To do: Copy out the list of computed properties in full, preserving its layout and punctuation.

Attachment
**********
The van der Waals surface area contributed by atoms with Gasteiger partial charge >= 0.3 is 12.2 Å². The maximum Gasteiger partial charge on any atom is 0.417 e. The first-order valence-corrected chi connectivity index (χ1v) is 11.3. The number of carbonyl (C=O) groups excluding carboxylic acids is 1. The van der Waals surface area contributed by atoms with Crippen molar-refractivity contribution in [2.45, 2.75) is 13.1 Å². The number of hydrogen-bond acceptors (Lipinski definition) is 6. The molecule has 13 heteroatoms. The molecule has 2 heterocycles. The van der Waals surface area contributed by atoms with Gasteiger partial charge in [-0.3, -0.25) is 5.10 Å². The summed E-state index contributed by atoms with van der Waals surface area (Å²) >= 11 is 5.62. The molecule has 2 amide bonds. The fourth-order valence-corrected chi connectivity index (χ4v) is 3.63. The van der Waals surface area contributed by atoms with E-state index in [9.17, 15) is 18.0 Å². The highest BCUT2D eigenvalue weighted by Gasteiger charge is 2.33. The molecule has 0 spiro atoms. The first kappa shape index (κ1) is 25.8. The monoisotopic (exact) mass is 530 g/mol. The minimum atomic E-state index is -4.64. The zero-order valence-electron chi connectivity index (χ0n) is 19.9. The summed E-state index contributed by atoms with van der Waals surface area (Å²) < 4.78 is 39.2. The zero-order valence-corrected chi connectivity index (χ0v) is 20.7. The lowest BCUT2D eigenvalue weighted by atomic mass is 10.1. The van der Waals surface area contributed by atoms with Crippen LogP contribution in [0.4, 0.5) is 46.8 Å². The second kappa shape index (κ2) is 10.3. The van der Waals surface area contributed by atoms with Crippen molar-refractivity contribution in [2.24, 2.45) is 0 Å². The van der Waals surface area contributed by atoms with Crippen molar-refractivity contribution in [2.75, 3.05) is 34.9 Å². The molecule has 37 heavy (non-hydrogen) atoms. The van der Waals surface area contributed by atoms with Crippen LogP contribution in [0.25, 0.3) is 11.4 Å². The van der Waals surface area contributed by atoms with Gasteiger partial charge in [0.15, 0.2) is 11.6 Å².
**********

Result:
The van der Waals surface area contributed by atoms with Gasteiger partial charge >= 0.3 is 12.2 Å². The maximum Gasteiger partial charge on any atom is 0.417 e. The first-order valence-corrected chi connectivity index (χ1v) is 11.3. The number of carbonyl (C=O) groups excluding carboxylic acids is 1. The van der Waals surface area contributed by atoms with Crippen molar-refractivity contribution in [2.45, 2.75) is 13.1 Å². The number of hydrogen-bond acceptors (Lipinski definition) is 6. The molecule has 13 heteroatoms. The molecule has 2 heterocycles. The van der Waals surface area contributed by atoms with Gasteiger partial charge in [-0.3, -0.25) is 5.10 Å². The summed E-state index contributed by atoms with van der Waals surface area (Å²) >= 11 is 5.62. The molecule has 2 amide bonds. The fourth-order valence-corrected chi connectivity index (χ4v) is 3.63. The van der Waals surface area contributed by atoms with E-state index in [9.17, 15) is 18.0 Å². The highest BCUT2D eigenvalue weighted by Gasteiger charge is 2.33. The molecule has 0 spiro atoms. The first kappa shape index (κ1) is 25.8. The monoisotopic (exact) mass is 530 g/mol. The minimum atomic E-state index is -4.64. The zero-order valence-electron chi connectivity index (χ0n) is 19.9. The summed E-state index contributed by atoms with van der Waals surface area (Å²) < 4.78 is 39.2. The zero-order valence-corrected chi connectivity index (χ0v) is 20.7. The lowest BCUT2D eigenvalue weighted by atomic mass is 10.1. The van der Waals surface area contributed by atoms with Crippen LogP contribution in [0.4, 0.5) is 46.8 Å². The second kappa shape index (κ2) is 10.3. The van der Waals surface area contributed by atoms with Crippen molar-refractivity contribution in [2.24, 2.45) is 0 Å². The van der Waals surface area contributed by atoms with Crippen molar-refractivity contribution in [2.75, 3.05) is 34.9 Å². The molecule has 37 heavy (non-hydrogen) atoms. The van der Waals surface area contributed by atoms with Crippen LogP contribution in [0.25, 0.3) is 11.4 Å². The van der Waals surface area contributed by atoms with Gasteiger partial charge in [0.15, 0.2) is 11.6 Å².